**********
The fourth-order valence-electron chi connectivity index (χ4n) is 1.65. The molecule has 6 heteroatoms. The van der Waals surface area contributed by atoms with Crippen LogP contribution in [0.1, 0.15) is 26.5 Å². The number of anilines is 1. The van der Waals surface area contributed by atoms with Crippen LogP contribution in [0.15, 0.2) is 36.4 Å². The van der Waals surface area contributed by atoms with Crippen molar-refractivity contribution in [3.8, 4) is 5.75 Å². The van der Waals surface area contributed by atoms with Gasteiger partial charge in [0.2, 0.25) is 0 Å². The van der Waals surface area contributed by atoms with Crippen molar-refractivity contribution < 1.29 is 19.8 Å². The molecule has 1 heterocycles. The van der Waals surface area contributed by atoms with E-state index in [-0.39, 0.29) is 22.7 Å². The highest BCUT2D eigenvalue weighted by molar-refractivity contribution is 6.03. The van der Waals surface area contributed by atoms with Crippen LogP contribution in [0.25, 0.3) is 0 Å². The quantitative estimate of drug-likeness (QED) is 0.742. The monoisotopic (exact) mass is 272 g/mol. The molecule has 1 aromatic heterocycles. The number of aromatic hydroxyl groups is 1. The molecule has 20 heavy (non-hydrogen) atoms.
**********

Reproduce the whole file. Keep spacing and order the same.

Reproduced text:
The fourth-order valence-electron chi connectivity index (χ4n) is 1.65. The molecule has 6 heteroatoms. The van der Waals surface area contributed by atoms with Crippen LogP contribution in [0.1, 0.15) is 26.5 Å². The number of anilines is 1. The van der Waals surface area contributed by atoms with Crippen LogP contribution in [0.15, 0.2) is 36.4 Å². The van der Waals surface area contributed by atoms with Crippen molar-refractivity contribution in [3.8, 4) is 5.75 Å². The van der Waals surface area contributed by atoms with Gasteiger partial charge in [0.2, 0.25) is 0 Å². The van der Waals surface area contributed by atoms with Crippen molar-refractivity contribution < 1.29 is 19.8 Å². The molecule has 1 heterocycles. The van der Waals surface area contributed by atoms with E-state index in [-0.39, 0.29) is 22.7 Å². The highest BCUT2D eigenvalue weighted by molar-refractivity contribution is 6.03. The van der Waals surface area contributed by atoms with Crippen LogP contribution in [0.25, 0.3) is 0 Å². The quantitative estimate of drug-likeness (QED) is 0.742. The monoisotopic (exact) mass is 272 g/mol. The molecule has 1 aromatic heterocycles. The number of aromatic hydroxyl groups is 1. The molecule has 20 heavy (non-hydrogen) atoms.